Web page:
By Advocate.com Editors
Originally published on Advocate.com February 20 2003 12:00 AM ET
Gay rights activists in the Washington State legislature are pushing to legalize same-sex civil unions. House sponsors, including the four openly gay members, concede that their proposed legislation may not go far this year, but they want to keep the issue on the legislature's radar screen. They said they'll also pursue a so-called gay civil rights bill that has been circulating at the capitol for a decade. That bill has the backing of the governor and 26 cosponsors. Representatives Ed Murray and Joe McDermott, both openly gay Democrats from Seattle, said Tuesday that the civil rights bill, which would extend the state's antidiscrimination laws to gays and lesbians, has a good chance of passing the house this year and an outside chance of passing the GOP-controlled senate.
Gov. Gary Locke is throwing the weight of his office behind the antidiscrimination bill, House Bill 1809. The measure would add protections in employment, housing, financial transactions, real estate, and public accommodations. "The governor firmly believes that no person should lose a job or housing or face other discrimination due to sexual orientation," said Locke spokesman Roger Nyhus. "Washington is a fair and just state, and all people should be treated equally."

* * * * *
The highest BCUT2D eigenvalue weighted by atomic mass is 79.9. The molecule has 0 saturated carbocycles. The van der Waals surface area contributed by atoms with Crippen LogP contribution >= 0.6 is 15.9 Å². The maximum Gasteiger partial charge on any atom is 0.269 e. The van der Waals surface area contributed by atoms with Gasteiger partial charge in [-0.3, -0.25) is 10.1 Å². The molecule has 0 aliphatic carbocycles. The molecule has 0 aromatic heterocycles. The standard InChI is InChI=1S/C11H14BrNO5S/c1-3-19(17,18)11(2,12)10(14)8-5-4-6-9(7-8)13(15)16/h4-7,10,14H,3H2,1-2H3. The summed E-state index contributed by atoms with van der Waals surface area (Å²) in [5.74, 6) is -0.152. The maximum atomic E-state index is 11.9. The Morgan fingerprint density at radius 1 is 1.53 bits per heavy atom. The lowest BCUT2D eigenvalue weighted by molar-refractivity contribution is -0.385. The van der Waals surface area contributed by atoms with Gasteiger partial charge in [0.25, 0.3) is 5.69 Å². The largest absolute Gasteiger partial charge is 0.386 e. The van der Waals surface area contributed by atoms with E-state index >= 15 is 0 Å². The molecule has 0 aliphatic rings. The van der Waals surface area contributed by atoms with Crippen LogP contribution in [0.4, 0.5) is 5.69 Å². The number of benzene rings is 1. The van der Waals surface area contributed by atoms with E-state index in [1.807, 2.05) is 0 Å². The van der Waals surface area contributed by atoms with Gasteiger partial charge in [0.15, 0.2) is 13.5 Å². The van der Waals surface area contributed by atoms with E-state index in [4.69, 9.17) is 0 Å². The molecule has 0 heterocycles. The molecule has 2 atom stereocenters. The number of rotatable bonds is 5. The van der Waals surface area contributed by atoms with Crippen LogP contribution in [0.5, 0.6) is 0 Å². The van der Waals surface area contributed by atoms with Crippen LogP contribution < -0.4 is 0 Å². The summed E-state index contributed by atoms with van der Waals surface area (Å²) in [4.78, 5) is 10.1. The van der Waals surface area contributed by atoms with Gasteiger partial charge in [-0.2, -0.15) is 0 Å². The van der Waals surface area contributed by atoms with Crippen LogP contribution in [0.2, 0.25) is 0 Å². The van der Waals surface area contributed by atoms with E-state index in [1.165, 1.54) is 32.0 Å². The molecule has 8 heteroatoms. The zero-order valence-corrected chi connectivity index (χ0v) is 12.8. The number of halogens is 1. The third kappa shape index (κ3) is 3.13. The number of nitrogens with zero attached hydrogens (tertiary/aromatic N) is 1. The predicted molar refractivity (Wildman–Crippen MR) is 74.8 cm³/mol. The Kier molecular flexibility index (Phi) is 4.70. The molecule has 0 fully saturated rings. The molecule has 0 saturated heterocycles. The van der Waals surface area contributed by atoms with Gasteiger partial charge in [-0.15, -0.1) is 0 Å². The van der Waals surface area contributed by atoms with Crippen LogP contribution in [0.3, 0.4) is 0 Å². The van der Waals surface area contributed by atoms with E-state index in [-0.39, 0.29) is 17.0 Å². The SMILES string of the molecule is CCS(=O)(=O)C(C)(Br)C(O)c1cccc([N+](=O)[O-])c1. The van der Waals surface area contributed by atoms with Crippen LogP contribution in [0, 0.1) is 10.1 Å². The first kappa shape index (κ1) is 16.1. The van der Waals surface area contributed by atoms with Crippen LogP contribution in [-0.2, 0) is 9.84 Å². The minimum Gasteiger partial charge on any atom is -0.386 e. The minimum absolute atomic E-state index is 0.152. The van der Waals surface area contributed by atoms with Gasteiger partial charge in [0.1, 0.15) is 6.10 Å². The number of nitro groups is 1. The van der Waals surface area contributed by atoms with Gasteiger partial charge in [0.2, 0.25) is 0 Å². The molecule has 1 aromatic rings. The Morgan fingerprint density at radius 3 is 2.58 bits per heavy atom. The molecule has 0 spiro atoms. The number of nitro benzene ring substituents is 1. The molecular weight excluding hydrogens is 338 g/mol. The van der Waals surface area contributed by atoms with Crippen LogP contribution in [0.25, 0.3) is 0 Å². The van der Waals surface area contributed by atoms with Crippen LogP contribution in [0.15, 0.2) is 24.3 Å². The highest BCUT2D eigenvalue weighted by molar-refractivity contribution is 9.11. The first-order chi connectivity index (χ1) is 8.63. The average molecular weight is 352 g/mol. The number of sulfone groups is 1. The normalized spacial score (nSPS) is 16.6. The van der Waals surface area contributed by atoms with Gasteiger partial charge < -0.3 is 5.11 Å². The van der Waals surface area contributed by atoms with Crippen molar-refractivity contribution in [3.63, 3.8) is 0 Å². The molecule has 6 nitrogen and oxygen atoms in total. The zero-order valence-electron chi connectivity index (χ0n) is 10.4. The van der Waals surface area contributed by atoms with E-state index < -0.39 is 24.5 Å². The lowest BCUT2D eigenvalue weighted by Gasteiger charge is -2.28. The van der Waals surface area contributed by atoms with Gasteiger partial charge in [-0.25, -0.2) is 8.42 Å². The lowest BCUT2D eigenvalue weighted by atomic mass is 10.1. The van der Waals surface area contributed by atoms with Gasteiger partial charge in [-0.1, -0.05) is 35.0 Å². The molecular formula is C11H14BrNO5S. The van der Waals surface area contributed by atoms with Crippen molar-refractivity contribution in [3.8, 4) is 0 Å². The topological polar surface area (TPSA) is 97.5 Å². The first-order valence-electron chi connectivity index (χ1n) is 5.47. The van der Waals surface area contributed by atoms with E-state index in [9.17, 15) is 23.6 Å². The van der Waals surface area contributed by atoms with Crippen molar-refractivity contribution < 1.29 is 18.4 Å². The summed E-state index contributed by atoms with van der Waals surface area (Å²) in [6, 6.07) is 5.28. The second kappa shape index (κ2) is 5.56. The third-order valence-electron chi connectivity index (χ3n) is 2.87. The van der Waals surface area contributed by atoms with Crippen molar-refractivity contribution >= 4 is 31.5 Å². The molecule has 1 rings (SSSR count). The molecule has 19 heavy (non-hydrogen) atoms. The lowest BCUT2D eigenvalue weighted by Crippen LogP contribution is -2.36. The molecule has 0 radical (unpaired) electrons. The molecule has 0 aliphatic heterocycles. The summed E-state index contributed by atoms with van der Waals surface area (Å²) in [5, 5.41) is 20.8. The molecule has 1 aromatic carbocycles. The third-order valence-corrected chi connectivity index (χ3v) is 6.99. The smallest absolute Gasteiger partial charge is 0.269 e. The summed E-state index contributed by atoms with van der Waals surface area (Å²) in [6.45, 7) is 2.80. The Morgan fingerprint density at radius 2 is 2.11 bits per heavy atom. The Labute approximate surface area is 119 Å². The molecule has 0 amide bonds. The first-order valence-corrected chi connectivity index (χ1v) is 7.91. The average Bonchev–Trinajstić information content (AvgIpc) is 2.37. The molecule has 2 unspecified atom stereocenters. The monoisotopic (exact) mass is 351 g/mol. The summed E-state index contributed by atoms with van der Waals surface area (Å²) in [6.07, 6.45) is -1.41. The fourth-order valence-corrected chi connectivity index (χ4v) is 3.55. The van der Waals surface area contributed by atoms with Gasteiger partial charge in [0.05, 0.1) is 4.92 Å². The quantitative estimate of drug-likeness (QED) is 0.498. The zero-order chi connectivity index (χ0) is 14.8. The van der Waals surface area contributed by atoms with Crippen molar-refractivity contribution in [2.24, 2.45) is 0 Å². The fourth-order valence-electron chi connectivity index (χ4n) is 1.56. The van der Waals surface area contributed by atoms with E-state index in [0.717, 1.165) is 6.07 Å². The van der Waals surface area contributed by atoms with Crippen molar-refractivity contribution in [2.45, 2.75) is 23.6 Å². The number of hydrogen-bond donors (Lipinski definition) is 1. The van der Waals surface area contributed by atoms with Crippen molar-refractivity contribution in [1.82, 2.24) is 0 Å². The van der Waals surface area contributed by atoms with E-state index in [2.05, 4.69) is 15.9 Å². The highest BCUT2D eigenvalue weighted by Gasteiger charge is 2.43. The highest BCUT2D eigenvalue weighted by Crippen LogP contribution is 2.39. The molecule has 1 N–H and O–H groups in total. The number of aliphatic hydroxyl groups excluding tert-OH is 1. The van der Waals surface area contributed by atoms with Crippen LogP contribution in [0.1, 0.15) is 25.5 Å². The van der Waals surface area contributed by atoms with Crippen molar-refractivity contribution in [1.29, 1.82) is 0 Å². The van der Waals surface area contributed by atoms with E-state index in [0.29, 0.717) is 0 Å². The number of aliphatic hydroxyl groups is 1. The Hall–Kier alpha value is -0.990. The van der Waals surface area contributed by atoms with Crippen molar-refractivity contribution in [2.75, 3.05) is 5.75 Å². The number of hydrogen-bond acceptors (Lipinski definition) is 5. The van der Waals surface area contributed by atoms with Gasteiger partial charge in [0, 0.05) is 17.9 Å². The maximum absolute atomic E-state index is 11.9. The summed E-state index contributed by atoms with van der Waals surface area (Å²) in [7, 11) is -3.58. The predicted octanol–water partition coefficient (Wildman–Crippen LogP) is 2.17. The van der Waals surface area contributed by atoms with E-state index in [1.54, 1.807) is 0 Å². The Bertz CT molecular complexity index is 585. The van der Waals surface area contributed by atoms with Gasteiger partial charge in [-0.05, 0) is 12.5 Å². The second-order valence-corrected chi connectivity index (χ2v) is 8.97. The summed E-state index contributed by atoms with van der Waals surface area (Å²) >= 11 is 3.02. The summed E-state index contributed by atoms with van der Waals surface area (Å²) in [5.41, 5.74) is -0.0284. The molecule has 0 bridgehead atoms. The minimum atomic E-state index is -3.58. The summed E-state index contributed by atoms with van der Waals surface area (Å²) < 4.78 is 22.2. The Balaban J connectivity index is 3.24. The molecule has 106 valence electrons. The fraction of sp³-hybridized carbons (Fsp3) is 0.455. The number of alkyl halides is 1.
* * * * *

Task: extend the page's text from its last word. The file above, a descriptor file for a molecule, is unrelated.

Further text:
The civil union measure, House Bill 1939, authorizes same-sex couples to get licenses at county auditors' offices and then go through civil ceremonies. Clergy, judges, or others currently authorized to perform weddings could officiate. "The goal is to afford the same legal rights and responsibilities to gay and lesbian couples that are enjoyed by heterosexual couples," McDermott said in an interview. "The bill doesn't use the word marriage. There is a religious connotation with the term. If people want to discuss marriage with their church, synagogue, or mosque...with their own faith leaders, they can do that." State law has always defined marriage as a union between a man and a woman, and the Defense of Marriage Act approved in 1998 underscored that point. The civil union bill wouldn't affect that law, since a same-sex union wouldn't be considered a marriage.
"My preference is to be able to be married, but the reality is that this is an evolutionary process," Murray said. "The intent is not to threaten [straight] people's marriage or the institution." He called the bill "a longer conversation, a longer struggle" that might not come to fruition while he's still in the legislature.